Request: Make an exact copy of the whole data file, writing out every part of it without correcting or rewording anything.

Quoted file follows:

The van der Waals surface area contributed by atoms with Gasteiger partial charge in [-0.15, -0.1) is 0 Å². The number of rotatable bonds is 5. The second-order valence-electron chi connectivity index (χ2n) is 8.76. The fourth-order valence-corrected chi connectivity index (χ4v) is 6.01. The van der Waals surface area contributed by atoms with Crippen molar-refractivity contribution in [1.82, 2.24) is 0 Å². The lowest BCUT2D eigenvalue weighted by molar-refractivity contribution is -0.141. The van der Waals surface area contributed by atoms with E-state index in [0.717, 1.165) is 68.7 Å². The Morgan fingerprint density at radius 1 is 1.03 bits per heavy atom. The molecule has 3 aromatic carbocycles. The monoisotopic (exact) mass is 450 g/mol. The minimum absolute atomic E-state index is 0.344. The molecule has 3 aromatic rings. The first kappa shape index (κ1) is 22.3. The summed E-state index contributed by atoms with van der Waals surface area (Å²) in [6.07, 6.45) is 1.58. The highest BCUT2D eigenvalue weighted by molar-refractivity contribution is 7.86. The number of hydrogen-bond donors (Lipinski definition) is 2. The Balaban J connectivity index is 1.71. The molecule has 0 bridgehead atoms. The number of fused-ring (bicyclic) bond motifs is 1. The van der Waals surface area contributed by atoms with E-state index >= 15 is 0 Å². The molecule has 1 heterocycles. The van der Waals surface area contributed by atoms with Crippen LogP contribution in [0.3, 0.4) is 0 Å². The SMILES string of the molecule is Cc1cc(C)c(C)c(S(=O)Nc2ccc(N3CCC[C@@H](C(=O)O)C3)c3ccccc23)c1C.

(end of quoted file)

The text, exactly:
The van der Waals surface area contributed by atoms with Gasteiger partial charge in [-0.15, -0.1) is 0 Å². The number of rotatable bonds is 5. The second-order valence-electron chi connectivity index (χ2n) is 8.76. The fourth-order valence-corrected chi connectivity index (χ4v) is 6.01. The van der Waals surface area contributed by atoms with Crippen molar-refractivity contribution in [1.82, 2.24) is 0 Å². The lowest BCUT2D eigenvalue weighted by molar-refractivity contribution is -0.141. The van der Waals surface area contributed by atoms with E-state index in [0.717, 1.165) is 68.7 Å². The Morgan fingerprint density at radius 1 is 1.03 bits per heavy atom. The molecule has 3 aromatic carbocycles. The monoisotopic (exact) mass is 450 g/mol. The minimum absolute atomic E-state index is 0.344. The molecule has 3 aromatic rings. The first kappa shape index (κ1) is 22.3. The summed E-state index contributed by atoms with van der Waals surface area (Å²) in [6.07, 6.45) is 1.58. The highest BCUT2D eigenvalue weighted by molar-refractivity contribution is 7.86. The number of hydrogen-bond donors (Lipinski definition) is 2. The Balaban J connectivity index is 1.71. The molecule has 0 bridgehead atoms. The number of fused-ring (bicyclic) bond motifs is 1. The van der Waals surface area contributed by atoms with E-state index >= 15 is 0 Å². The molecule has 1 heterocycles. The van der Waals surface area contributed by atoms with Crippen LogP contribution in [0.3, 0.4) is 0 Å². The SMILES string of the molecule is Cc1cc(C)c(C)c(S(=O)Nc2ccc(N3CCC[C@@H](C(=O)O)C3)c3ccccc23)c1C.